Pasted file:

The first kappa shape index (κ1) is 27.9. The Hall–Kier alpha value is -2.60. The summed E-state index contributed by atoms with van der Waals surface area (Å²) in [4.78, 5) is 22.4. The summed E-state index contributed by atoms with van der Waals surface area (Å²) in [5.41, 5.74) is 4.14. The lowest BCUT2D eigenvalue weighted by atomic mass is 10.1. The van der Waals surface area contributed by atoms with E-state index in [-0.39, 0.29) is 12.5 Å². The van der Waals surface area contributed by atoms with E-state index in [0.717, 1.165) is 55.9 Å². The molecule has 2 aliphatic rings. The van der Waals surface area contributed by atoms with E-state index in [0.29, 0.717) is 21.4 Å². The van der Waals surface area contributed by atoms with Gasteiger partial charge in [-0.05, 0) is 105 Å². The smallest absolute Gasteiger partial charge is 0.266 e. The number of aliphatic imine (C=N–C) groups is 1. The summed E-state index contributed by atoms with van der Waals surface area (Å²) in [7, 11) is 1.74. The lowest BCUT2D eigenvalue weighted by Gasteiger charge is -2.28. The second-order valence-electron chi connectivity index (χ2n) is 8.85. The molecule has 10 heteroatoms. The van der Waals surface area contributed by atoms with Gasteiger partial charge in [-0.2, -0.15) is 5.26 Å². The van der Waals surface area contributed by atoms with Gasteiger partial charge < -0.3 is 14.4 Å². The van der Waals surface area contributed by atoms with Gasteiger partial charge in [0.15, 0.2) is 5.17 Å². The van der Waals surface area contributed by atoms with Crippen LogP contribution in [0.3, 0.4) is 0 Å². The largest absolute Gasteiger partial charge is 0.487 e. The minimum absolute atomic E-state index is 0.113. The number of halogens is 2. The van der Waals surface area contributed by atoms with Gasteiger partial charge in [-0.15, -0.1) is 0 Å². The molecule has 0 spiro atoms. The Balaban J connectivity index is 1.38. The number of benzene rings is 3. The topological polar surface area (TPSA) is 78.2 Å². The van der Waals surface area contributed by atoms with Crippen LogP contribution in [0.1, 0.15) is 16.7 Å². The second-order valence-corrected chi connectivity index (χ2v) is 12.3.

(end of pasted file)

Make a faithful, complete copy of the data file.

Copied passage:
The first kappa shape index (κ1) is 27.9. The Hall–Kier alpha value is -2.60. The summed E-state index contributed by atoms with van der Waals surface area (Å²) in [4.78, 5) is 22.4. The summed E-state index contributed by atoms with van der Waals surface area (Å²) in [5.41, 5.74) is 4.14. The lowest BCUT2D eigenvalue weighted by atomic mass is 10.1. The van der Waals surface area contributed by atoms with E-state index in [-0.39, 0.29) is 12.5 Å². The van der Waals surface area contributed by atoms with E-state index in [0.717, 1.165) is 55.9 Å². The molecule has 2 aliphatic rings. The van der Waals surface area contributed by atoms with E-state index in [0.29, 0.717) is 21.4 Å². The van der Waals surface area contributed by atoms with Gasteiger partial charge in [-0.05, 0) is 105 Å². The smallest absolute Gasteiger partial charge is 0.266 e. The number of aliphatic imine (C=N–C) groups is 1. The summed E-state index contributed by atoms with van der Waals surface area (Å²) in [7, 11) is 1.74. The lowest BCUT2D eigenvalue weighted by Gasteiger charge is -2.28. The second-order valence-electron chi connectivity index (χ2n) is 8.85. The molecule has 10 heteroatoms. The van der Waals surface area contributed by atoms with Gasteiger partial charge in [-0.2, -0.15) is 5.26 Å². The van der Waals surface area contributed by atoms with Gasteiger partial charge < -0.3 is 14.4 Å². The van der Waals surface area contributed by atoms with Gasteiger partial charge in [0.15, 0.2) is 5.17 Å². The van der Waals surface area contributed by atoms with Crippen LogP contribution in [0.3, 0.4) is 0 Å². The largest absolute Gasteiger partial charge is 0.487 e. The minimum absolute atomic E-state index is 0.113. The number of halogens is 2. The van der Waals surface area contributed by atoms with Gasteiger partial charge in [-0.15, -0.1) is 0 Å². The molecule has 0 spiro atoms. The Balaban J connectivity index is 1.38. The number of benzene rings is 3. The topological polar surface area (TPSA) is 78.2 Å². The van der Waals surface area contributed by atoms with Crippen LogP contribution in [0.1, 0.15) is 16.7 Å². The second-order valence-corrected chi connectivity index (χ2v) is 12.3.